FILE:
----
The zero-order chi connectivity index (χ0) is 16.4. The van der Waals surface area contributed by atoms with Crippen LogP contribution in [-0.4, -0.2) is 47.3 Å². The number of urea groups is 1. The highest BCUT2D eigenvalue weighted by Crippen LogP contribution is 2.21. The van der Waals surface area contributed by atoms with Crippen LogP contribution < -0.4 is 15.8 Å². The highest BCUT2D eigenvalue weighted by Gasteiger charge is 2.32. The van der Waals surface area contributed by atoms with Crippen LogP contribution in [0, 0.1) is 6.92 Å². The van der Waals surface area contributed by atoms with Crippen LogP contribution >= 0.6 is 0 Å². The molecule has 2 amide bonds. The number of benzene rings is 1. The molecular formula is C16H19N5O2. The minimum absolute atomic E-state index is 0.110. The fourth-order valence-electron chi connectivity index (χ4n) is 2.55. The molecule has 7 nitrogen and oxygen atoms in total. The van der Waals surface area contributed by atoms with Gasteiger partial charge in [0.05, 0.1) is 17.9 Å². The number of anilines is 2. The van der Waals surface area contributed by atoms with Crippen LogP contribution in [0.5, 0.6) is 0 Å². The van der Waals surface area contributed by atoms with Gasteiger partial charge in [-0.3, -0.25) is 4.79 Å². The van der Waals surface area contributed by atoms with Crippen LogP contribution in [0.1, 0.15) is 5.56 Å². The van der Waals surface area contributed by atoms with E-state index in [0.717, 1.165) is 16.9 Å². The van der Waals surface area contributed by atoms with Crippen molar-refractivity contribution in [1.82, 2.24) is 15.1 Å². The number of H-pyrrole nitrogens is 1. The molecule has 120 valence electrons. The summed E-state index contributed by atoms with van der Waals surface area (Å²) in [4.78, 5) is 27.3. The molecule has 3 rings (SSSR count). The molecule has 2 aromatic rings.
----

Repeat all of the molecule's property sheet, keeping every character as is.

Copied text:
The zero-order chi connectivity index (χ0) is 16.4. The van der Waals surface area contributed by atoms with Crippen LogP contribution in [-0.4, -0.2) is 47.3 Å². The number of urea groups is 1. The highest BCUT2D eigenvalue weighted by Crippen LogP contribution is 2.21. The van der Waals surface area contributed by atoms with Crippen LogP contribution < -0.4 is 15.8 Å². The highest BCUT2D eigenvalue weighted by Gasteiger charge is 2.32. The van der Waals surface area contributed by atoms with Crippen LogP contribution in [0, 0.1) is 6.92 Å². The van der Waals surface area contributed by atoms with Crippen LogP contribution >= 0.6 is 0 Å². The molecule has 2 amide bonds. The number of benzene rings is 1. The molecular formula is C16H19N5O2. The minimum absolute atomic E-state index is 0.110. The fourth-order valence-electron chi connectivity index (χ4n) is 2.55. The molecule has 7 nitrogen and oxygen atoms in total. The van der Waals surface area contributed by atoms with Gasteiger partial charge in [0.05, 0.1) is 17.9 Å². The number of anilines is 2. The van der Waals surface area contributed by atoms with Crippen LogP contribution in [0.5, 0.6) is 0 Å². The van der Waals surface area contributed by atoms with Gasteiger partial charge in [-0.3, -0.25) is 4.79 Å². The van der Waals surface area contributed by atoms with Crippen LogP contribution in [0.1, 0.15) is 5.56 Å². The van der Waals surface area contributed by atoms with E-state index in [0.717, 1.165) is 16.9 Å². The van der Waals surface area contributed by atoms with Crippen molar-refractivity contribution in [1.82, 2.24) is 15.1 Å². The number of H-pyrrole nitrogens is 1. The molecule has 120 valence electrons. The summed E-state index contributed by atoms with van der Waals surface area (Å²) in [4.78, 5) is 27.3. The molecule has 3 rings (SSSR count). The molecule has 2 aromatic rings.